Declan Walsh appears in the following:
Tuesday, June 10, 2014
Pakistan is on the edge as chronic chaos, violence, and unrest erupts in Karachi. The Pakistani version of the Taliban has managed to shut down the international airport twice this week. Today insurgents, possibly with no Taliban affiliation, attacked an airport training facility.
Thursday, June 27, 2013
South Africans around the country are praying for Nelson Mandela's health. Though Johannesburg has become a place for prayer and reflection, it's also as a press hub for scores of international journalists. And the media stir over Mandela's health is causing some angst in the country. Declan Walsh, reporter for our partner The New York Times is in Johannesburg, reporting on the mood there in what could be Nelson Mandela's final days.
Tuesday, May 07, 2013
With elections coming up this Saturday in Pakistan, the country has been rocked this week with blasts aimed at disrupting the electoral process. Yesterday, a bomb attack targeted an Islamist Party candidate in northwest Pakistan. He survived but five others were killed and many wounded. Monday saw the deadliest attacks in the run up to the elections when a suicide bomber targeted an election rally killing 25.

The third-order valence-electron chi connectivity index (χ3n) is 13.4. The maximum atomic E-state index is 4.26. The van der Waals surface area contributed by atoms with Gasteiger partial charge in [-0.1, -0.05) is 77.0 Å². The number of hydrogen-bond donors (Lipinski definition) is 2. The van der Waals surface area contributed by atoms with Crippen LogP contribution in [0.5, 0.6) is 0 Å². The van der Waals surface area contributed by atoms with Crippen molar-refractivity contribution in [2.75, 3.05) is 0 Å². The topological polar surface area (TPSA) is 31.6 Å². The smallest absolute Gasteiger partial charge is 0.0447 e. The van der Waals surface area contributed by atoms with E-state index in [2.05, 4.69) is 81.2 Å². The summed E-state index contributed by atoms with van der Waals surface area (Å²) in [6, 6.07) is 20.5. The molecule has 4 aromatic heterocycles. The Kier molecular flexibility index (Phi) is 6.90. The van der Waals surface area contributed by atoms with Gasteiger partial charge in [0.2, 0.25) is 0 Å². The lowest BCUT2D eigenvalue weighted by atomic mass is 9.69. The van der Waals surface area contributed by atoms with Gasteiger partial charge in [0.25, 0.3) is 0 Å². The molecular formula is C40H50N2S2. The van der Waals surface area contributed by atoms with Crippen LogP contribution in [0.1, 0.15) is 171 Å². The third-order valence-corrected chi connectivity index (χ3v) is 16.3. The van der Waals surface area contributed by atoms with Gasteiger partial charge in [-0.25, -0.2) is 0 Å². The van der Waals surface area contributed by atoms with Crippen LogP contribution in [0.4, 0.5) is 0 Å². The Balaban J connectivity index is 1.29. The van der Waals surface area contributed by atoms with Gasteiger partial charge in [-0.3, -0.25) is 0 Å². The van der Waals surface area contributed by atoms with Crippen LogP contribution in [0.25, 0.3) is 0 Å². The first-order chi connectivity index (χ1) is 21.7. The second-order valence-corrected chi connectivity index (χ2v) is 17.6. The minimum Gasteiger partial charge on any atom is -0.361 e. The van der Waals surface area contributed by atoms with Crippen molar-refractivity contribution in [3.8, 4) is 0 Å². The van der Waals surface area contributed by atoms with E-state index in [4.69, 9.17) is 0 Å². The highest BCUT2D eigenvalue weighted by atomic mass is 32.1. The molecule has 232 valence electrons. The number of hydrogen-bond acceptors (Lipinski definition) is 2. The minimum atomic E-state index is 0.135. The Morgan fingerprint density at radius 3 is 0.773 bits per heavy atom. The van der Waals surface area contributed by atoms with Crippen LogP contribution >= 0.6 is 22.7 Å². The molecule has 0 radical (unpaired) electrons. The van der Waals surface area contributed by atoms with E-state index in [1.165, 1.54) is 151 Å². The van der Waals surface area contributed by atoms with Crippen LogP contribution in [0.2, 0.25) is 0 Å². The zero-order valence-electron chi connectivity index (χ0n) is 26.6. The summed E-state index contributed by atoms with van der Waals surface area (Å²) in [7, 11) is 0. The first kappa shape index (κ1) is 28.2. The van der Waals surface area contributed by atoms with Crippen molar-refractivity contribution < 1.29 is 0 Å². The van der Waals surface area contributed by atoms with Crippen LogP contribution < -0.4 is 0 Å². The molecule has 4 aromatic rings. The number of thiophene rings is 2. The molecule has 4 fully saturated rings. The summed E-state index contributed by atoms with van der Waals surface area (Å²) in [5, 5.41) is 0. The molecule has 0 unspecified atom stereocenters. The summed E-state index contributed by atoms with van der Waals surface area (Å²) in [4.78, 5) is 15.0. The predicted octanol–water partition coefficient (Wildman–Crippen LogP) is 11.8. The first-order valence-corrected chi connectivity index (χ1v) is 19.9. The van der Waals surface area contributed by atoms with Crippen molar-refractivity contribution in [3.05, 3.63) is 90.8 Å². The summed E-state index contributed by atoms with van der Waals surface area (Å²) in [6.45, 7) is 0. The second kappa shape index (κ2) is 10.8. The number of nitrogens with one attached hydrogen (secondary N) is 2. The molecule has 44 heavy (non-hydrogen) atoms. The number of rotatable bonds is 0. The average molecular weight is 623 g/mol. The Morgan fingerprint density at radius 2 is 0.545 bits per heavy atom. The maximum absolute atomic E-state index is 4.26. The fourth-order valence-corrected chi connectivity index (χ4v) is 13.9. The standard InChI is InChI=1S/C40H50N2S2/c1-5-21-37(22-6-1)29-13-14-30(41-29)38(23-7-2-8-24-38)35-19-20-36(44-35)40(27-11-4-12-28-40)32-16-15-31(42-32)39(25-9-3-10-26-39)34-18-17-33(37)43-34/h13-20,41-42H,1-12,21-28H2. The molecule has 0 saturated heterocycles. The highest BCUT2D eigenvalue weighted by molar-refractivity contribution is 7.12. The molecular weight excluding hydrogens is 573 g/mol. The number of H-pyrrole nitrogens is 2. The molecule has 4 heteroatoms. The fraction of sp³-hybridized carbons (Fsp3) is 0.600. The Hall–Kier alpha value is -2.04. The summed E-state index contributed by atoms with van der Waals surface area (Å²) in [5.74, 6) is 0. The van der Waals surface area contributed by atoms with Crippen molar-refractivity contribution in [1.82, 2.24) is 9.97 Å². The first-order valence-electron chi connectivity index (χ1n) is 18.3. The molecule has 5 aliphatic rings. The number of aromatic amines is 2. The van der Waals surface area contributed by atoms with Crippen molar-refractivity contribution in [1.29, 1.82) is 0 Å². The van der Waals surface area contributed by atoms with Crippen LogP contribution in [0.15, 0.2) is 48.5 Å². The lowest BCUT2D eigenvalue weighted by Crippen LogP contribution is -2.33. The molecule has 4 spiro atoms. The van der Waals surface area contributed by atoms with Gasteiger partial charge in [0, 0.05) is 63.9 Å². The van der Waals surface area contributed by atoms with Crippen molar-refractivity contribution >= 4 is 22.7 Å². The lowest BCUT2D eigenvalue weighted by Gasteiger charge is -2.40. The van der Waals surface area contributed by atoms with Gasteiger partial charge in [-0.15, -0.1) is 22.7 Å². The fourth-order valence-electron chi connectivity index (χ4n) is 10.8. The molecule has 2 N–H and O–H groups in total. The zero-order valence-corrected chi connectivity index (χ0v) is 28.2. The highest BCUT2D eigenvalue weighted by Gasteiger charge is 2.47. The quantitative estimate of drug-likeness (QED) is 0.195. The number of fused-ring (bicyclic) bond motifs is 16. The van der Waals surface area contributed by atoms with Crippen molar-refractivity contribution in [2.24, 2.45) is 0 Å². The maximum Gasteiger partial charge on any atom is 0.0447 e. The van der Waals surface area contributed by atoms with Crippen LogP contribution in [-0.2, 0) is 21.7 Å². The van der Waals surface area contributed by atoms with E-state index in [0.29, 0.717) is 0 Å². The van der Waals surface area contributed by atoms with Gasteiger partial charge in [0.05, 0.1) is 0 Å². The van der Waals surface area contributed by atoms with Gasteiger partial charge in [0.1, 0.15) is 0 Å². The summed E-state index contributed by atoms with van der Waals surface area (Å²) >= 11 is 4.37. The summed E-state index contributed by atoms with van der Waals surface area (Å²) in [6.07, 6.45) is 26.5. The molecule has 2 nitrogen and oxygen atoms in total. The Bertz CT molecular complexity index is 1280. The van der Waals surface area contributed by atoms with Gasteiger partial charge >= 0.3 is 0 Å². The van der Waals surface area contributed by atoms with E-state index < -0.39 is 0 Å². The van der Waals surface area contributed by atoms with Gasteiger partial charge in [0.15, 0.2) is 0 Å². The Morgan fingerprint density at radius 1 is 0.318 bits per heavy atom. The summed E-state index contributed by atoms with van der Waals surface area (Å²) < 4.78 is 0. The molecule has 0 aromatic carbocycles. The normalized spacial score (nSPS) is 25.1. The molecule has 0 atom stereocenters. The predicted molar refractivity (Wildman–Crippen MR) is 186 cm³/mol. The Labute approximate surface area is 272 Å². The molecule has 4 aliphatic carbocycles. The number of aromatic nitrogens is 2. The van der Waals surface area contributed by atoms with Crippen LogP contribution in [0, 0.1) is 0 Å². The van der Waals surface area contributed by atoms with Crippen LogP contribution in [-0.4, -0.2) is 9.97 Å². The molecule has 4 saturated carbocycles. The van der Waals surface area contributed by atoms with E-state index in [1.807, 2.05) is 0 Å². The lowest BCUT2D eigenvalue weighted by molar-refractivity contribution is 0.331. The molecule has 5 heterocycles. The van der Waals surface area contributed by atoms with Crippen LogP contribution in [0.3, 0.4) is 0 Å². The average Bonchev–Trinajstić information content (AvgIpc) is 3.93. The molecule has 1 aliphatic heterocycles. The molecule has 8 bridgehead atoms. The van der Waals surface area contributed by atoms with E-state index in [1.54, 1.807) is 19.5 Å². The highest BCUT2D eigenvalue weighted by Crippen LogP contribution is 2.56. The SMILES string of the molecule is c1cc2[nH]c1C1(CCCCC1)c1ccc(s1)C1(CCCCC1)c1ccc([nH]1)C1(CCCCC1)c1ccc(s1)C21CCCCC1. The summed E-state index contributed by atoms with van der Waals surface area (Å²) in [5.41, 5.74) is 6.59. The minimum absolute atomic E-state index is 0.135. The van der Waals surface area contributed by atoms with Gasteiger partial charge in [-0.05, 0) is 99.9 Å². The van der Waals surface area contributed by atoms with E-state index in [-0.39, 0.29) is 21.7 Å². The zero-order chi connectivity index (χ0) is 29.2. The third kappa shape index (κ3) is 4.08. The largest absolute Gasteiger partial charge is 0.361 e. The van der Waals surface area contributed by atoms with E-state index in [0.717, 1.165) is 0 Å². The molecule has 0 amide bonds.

Thursday, January 17, 2013
New York Times reporter Declan Walsh in Islamabad and Marvin Weinbaum, who served as analyst for Pakistan and Afghanistan in the U.S. Department of State’s Bureau of Intelligence and Research from 1999 to 2003, examines the current political crisis in Pakistan. Weinbaum is currently a scholar-in-residence at the Middle East Institute in Washington, D.C.
Friday, May 13, 2011
A coordinated bombing in Shabquadar Fort, north of Peshawar Pakistan has killed at least 80 people. The Pakistan Taliban claimed responsibility for the attack, saying it was a revenge killing for Osama bin Laden's death. However, the government denies that this attack was linked to Osama bin Laden. Declan Walsh, Pakistan correspondent for The Guardian describes the scene, saying "he entire town has become a ghost town." BBC correspondent Lyse Doucet says that it almost doesn't matter if the bombing was in retaliation for bin Laden's death as Pakistanis know they are "living in a volatile and increasingly violent country."